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router on a stick
A term that identifies a single router interface connected
to a single Distribution-layer switch port. The router is an external router
that provides trunking protocol capabilities for routing between multiple
VLANs. See also: RSM, MSFC.
The process of forwarding logically addressed packets from their
local subnetwork toward their ultimate destination. In large networks, the
numerous intermediary destinations a packet might travel before reaching its
destination can make routing very complex.
routing by rumor
Term used by a distance-vector protocol to explain
how neighbor routers learn about remote networks.
routing domain
Any collection of end systems and intermediate systems
that operate under an identical set of administrative rules. Every routing
domain contains one or several areas, all individually given a certain area
routing metric
Any value that is used by routing algorithms to determine
whether one route is superior to another. Metrics include such information
as bandwidth, delay, hop count, path cost, load, MTU, reliability, and com-
munication cost. Only the best possible routes are stored in the routing table,
while all other information may be stored in link-state or topological data-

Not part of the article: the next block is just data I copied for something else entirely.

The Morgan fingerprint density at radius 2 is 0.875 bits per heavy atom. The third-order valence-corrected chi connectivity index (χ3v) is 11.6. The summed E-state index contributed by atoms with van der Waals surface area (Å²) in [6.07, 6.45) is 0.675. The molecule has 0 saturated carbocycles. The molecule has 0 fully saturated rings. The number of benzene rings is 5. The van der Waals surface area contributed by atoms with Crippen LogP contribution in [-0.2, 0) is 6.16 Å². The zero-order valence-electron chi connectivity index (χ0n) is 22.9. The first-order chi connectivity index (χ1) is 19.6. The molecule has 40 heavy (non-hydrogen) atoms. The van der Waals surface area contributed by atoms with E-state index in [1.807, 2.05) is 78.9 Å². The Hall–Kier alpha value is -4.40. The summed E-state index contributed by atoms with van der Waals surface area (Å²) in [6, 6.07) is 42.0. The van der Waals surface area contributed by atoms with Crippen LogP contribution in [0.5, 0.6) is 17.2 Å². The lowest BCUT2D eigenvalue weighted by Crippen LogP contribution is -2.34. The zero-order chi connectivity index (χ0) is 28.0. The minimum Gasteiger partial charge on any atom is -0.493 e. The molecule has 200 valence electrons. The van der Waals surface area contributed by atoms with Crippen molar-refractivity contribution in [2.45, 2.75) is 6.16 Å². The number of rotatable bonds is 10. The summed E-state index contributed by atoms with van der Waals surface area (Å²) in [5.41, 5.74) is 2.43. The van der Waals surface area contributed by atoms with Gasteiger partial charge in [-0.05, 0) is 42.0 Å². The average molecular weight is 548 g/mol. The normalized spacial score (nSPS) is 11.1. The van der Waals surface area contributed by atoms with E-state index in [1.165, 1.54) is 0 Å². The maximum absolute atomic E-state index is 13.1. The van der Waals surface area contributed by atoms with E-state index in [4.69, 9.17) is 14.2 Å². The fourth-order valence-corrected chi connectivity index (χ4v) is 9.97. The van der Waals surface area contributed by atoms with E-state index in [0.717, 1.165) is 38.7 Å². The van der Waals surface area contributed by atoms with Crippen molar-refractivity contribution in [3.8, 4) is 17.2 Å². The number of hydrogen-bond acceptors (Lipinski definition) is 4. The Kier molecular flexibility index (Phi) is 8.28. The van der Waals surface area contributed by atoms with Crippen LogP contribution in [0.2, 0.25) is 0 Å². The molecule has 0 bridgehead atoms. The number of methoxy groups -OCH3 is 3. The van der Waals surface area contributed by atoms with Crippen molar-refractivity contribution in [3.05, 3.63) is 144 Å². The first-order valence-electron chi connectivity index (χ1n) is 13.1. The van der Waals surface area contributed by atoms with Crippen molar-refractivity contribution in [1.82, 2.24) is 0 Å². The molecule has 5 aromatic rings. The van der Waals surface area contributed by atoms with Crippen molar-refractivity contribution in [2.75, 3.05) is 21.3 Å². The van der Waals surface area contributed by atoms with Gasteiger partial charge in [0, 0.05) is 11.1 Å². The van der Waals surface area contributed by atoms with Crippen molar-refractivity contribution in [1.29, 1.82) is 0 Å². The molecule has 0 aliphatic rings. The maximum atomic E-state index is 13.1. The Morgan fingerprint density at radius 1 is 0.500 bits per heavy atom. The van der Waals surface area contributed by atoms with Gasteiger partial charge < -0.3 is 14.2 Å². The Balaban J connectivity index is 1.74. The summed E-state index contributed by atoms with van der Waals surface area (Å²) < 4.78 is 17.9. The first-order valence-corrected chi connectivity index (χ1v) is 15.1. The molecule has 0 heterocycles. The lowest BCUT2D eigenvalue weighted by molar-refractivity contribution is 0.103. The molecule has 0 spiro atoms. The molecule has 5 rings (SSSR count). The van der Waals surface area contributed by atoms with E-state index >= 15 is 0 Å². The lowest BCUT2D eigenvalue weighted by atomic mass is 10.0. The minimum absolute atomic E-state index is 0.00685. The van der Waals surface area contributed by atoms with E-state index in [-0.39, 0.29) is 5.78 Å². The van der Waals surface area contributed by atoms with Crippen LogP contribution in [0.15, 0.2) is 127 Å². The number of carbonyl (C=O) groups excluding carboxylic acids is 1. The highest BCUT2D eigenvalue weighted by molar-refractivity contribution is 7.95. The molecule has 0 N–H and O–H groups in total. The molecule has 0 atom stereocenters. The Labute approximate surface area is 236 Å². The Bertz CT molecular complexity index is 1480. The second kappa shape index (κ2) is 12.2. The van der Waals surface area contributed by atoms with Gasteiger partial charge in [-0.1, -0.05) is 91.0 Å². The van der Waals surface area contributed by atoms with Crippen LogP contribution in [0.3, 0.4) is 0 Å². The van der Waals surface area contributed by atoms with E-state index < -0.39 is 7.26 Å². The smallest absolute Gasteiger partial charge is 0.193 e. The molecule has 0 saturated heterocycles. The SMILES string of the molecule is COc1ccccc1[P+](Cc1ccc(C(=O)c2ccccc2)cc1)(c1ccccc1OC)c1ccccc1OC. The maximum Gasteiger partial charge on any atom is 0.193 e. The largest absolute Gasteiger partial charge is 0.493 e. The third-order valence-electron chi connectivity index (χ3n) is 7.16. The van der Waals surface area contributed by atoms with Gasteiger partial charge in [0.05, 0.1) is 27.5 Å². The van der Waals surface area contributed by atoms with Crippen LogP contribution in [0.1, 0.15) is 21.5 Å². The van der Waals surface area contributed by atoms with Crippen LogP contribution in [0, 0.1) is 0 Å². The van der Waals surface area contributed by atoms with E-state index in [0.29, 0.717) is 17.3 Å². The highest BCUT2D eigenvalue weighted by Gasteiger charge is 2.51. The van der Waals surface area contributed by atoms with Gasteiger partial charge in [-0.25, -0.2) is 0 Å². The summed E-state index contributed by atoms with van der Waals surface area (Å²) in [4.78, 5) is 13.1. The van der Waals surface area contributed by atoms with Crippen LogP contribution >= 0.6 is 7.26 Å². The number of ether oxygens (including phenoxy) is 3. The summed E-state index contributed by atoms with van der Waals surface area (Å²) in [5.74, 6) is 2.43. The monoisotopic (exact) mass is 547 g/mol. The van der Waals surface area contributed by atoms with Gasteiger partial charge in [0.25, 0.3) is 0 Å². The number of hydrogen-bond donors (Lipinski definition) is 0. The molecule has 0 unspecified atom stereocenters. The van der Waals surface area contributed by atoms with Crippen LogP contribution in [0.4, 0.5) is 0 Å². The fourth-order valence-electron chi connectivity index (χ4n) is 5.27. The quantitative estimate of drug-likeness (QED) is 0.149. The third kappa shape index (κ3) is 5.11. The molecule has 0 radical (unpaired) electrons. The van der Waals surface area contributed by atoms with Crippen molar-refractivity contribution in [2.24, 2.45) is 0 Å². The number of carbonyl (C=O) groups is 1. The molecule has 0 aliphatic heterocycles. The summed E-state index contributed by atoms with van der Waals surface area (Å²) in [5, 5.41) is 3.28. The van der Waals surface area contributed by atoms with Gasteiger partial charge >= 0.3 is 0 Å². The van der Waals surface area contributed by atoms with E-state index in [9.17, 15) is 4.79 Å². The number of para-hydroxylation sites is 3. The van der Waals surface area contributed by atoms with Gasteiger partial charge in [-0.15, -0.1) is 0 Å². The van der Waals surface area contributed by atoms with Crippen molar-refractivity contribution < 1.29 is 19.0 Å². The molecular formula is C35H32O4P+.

bases. See also: cost.
routing protocol
Any protocol that defines algorithms to be used for
updating routing tables between routers. Examples include IGRP, RIP,
and OSPF.
routing table
A table kept in a router or other internetworking mecha-
nism that maintains a record of only the best possible routes to certain net-
work destinations and the metrics associated with those routes.
1) rendezvous point: A router that acts as the multicast source in a
multicast network. Primarily in a shared tree distribution. 2) Route Pro-
cessor: Also known as a supervisory processor, a module on Cisco 7000
series routers that holds the CPU, system software, and most of the memory
components used in the router.
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